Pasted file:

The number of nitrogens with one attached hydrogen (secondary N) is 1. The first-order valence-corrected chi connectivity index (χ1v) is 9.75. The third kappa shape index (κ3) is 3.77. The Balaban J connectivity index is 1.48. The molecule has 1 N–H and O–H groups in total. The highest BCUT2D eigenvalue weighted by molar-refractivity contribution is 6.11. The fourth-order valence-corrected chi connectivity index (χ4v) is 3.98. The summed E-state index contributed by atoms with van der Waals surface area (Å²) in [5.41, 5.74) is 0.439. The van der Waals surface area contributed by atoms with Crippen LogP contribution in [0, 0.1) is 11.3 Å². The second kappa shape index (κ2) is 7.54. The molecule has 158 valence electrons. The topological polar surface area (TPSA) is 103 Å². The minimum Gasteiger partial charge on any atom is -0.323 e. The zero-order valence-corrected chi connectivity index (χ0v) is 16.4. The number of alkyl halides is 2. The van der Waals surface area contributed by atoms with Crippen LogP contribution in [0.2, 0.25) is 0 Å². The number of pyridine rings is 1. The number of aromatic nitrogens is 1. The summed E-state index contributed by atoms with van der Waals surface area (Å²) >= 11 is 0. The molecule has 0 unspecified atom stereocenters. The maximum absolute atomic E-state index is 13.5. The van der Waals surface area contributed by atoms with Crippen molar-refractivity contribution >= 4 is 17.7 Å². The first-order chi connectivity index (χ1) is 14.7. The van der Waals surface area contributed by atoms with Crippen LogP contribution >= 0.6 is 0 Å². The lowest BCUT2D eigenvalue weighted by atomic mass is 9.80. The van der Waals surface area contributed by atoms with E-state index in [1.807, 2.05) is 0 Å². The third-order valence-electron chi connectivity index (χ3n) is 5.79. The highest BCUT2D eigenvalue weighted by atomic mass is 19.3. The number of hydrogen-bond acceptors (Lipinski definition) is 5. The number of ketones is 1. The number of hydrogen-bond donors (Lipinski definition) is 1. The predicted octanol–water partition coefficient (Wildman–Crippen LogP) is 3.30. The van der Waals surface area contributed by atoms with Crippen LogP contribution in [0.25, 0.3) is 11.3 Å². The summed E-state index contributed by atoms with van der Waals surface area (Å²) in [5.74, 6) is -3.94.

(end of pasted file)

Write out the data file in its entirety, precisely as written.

The number of nitrogens with one attached hydrogen (secondary N) is 1. The first-order valence-corrected chi connectivity index (χ1v) is 9.75. The third kappa shape index (κ3) is 3.77. The Balaban J connectivity index is 1.48. The molecule has 1 N–H and O–H groups in total. The highest BCUT2D eigenvalue weighted by molar-refractivity contribution is 6.11. The fourth-order valence-corrected chi connectivity index (χ4v) is 3.98. The summed E-state index contributed by atoms with van der Waals surface area (Å²) in [5.41, 5.74) is 0.439. The van der Waals surface area contributed by atoms with Crippen LogP contribution in [0, 0.1) is 11.3 Å². The second kappa shape index (κ2) is 7.54. The molecule has 158 valence electrons. The topological polar surface area (TPSA) is 103 Å². The minimum Gasteiger partial charge on any atom is -0.323 e. The zero-order valence-corrected chi connectivity index (χ0v) is 16.4. The number of alkyl halides is 2. The van der Waals surface area contributed by atoms with Crippen LogP contribution in [0.2, 0.25) is 0 Å². The number of pyridine rings is 1. The number of aromatic nitrogens is 1. The summed E-state index contributed by atoms with van der Waals surface area (Å²) >= 11 is 0. The molecule has 0 unspecified atom stereocenters. The maximum absolute atomic E-state index is 13.5. The van der Waals surface area contributed by atoms with Crippen molar-refractivity contribution >= 4 is 17.7 Å². The first-order chi connectivity index (χ1) is 14.7. The van der Waals surface area contributed by atoms with Crippen LogP contribution >= 0.6 is 0 Å². The lowest BCUT2D eigenvalue weighted by atomic mass is 9.80. The van der Waals surface area contributed by atoms with E-state index in [1.807, 2.05) is 0 Å². The third-order valence-electron chi connectivity index (χ3n) is 5.79. The highest BCUT2D eigenvalue weighted by atomic mass is 19.3. The number of hydrogen-bond acceptors (Lipinski definition) is 5. The number of ketones is 1. The number of hydrogen-bond donors (Lipinski definition) is 1. The predicted octanol–water partition coefficient (Wildman–Crippen LogP) is 3.30. The van der Waals surface area contributed by atoms with Crippen LogP contribution in [0.25, 0.3) is 11.3 Å². The summed E-state index contributed by atoms with van der Waals surface area (Å²) in [5.74, 6) is -3.94.